Image Credits: The Scalloped Edge

As women, our worlds are a little different than men’s worlds. Some of us wear high heels.  We love the things that make us feminine.  Chances are sometimes we really wonder if we could whip this country into shape a lot quicker than a man. I mean, Margaret Thatcher did say, “If you want something said, ask a man; if you want something done, ask a woman.” So sure, there are some differences in male and female functions, but since when does that reduce us to a different set of politics than men?

We’ve heard the term “women’s issues” coined many times throughout our lives – mostly by Democrats.  We know the few issues that fall under that term.  These issues include reproductive rights and birth control, reducing the wage gap, ending domestic violence, and paid maternity leave. However, I refuse to let my biological makeup dictate what issues I, and all other women, are supposed to be passionate about.

The last time I checked, many women are passionate about issues such as the national debt, immigration, foreign policy, and college tuition. All these issues are not only relevant to us as women, but also as Americans.  

Kimberly Corban, a sexual assault survivor and avid Second Amendment advocate, spends her time advocating for the Second Amendment as means for us women to protect ourselves.

Congresswoman Mia Love proves finance and economy is a woman’s issue by sitting on the House Committee on Financial Services and two subcommittees on Financial Institutions and Consumer Credit and on Monetary Policy and Trade.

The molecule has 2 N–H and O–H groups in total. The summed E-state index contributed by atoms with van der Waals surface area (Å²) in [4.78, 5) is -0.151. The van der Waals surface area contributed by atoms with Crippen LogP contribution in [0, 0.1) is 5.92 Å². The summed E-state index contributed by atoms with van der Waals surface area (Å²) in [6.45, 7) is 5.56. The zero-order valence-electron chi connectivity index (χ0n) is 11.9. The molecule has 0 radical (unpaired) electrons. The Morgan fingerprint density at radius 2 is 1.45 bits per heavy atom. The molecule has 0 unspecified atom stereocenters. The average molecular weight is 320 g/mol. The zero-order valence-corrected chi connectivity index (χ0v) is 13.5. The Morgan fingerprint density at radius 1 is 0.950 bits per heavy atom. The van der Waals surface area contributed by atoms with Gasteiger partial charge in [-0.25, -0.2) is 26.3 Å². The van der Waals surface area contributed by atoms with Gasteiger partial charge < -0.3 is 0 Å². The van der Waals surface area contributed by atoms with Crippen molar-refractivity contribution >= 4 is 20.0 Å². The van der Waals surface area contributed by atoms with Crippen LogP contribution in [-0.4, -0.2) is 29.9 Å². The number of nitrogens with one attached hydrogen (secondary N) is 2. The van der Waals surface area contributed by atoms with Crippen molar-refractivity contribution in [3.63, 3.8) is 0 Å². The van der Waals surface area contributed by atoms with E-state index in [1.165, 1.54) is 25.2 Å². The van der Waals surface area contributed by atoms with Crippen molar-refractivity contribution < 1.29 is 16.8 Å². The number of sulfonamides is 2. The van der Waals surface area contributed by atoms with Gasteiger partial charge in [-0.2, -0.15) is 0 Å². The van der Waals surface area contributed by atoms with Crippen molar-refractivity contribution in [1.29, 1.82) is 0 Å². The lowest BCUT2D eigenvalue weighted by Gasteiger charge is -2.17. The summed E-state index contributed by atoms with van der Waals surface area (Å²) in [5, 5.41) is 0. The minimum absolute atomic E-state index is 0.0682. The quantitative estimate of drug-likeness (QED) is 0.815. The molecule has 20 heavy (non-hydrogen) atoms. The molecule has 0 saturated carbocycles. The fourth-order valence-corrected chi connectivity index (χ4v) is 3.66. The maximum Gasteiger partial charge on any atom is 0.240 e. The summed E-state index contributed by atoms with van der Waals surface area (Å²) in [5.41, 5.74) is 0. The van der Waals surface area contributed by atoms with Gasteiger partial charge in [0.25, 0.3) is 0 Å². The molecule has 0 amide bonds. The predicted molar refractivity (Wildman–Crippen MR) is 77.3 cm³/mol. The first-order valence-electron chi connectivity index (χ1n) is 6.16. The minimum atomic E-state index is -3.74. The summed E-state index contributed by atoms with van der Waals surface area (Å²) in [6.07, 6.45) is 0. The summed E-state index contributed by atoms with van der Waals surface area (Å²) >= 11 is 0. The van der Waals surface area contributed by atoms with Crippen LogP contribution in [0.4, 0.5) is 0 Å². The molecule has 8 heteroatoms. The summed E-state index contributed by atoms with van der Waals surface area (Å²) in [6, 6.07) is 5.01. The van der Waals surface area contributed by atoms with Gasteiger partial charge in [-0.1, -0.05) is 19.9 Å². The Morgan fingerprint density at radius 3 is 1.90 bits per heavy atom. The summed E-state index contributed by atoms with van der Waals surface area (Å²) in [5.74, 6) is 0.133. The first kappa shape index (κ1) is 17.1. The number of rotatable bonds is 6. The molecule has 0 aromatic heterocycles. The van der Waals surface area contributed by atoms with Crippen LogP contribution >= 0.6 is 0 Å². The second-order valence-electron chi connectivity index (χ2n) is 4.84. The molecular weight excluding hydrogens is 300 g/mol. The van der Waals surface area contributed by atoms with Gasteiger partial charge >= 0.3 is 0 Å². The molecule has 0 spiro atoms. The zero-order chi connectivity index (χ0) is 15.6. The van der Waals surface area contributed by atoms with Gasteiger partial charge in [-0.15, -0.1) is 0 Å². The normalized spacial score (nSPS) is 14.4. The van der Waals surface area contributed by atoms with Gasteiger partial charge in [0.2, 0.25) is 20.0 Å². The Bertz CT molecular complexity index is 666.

Congresswoman Marsha Blackburn, who serves as the Vice Chairman of the House Committee on Energy and Commerce – while serving on four more subcommittees.  

Congresswoman Candice Miller currently serves as Chairman of the Committee on House Administration, the only female chair of a committee in the House of Representatives.

Former Secretary of State Condoleezza Rice had a deeper focus than the small box that Democrats try to fit women into. Before serving as Secretary of State, Rice was a Special Assistant to the Director of the Joint Chiefs of Staff, an international affairs fellow of the Council on Foreign Relations, as well as a special assistant to President George H.W. Bush for National Security Affairs. It’s safe to say that Condoleezza Rice has a deep passion for foreign relations and national security – regardless of the fact that these are not often found under the category of “women’s issues.” Furthermore, she headed up the Iraqi Stabilization Group before being nominated by President Bush for Secretary of State. No task was too intimidating for Condi.  

No issue is too “daunting,” “confusing,” or “complex” for women to comprehend.  As women, we should never allow anyone to tell us that we are to stuck to “women’s issues” and that men can handle everything else. So many great women have come before us – and will come during and after us.  These women have been passionate about a plethora of issues worth fighting for. All American issues are women’s issues – not the imaginary bubble that the Left tries to bait women with.

Julia D
FFL Contributor
The only thing I love as much as politics is Tennessee football. I'm probably eating Chick-Fil-A or running late because of who I am as a person.

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